We have established a UK laboratory to utilise the planarian model system. More recently we have become interested in a broader range of regenerative animals as we think we can learn a lot of different secrets from animals with adult stem cells. Currently in addition to working with planarians we are working with the amphipod crustacean Parhyale hawaienis.
Planarians are a fantastic system in which study stem cell biology, not least because they have so many of them and they are accessible to molecular approaches. As new techniques are developed and existing approaches improved the detail with which we can study planarian pluripotent stem cells se improves. We can, for example, use the planarian stem cell system to identify new genes required or controlling proliferation, differentiation and migration, all processes of great relevance to many human disease processes particularly cancer.
Much of our research is now directed at understanding the balance between regeneration and tissue homeostasis and if planarians are a good model to inform us about processes that go wrong during the development of cancer. For this we need to understand the mechanisms and signals that control regeneration, the gene regulatory networks that control stem cell dynamics and the changes in these processes that lead loss of proliferative control, failures to differentiate and control cell migration.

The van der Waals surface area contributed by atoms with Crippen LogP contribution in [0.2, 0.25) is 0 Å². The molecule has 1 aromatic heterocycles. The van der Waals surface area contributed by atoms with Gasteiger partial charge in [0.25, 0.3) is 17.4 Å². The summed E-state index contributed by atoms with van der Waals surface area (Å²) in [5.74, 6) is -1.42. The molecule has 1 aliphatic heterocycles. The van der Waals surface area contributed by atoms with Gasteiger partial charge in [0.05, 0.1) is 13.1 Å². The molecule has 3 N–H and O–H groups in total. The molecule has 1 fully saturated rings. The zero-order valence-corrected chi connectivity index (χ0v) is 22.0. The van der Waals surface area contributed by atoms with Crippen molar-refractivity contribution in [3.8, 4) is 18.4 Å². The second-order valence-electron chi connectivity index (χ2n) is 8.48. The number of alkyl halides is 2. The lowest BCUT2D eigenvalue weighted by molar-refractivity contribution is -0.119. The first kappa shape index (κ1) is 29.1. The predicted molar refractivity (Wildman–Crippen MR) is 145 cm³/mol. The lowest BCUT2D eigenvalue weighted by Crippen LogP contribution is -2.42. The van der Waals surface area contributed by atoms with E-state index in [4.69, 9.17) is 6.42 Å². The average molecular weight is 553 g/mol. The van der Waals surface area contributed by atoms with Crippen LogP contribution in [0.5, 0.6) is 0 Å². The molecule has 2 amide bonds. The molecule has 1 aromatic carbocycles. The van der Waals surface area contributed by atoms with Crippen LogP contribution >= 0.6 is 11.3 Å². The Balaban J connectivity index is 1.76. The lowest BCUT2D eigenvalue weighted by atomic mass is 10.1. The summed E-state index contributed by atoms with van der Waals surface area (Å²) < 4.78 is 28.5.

MA Natural Sciences, University of Cambridge
PhD University of Edinburgh
Professor of Comparative and Functional Genomics, Tutorial Fellow at Lady Margaret Hall, University of of Oxford, UK Sept 2017-current
Associate Professor of Genetics, Tutorial Fellow at Lady Margaret Hall, University of of Oxford, UK Oct 2012-Sept 2017
Associate Professor of Genetics, University of Nottingham, March 2012-Sept 2012
Lecturer in Genetics, University of Nottingham, Sept 2010-March 2012
Directors of Next Generation Sequencing, University of Nottingham, 2009-2012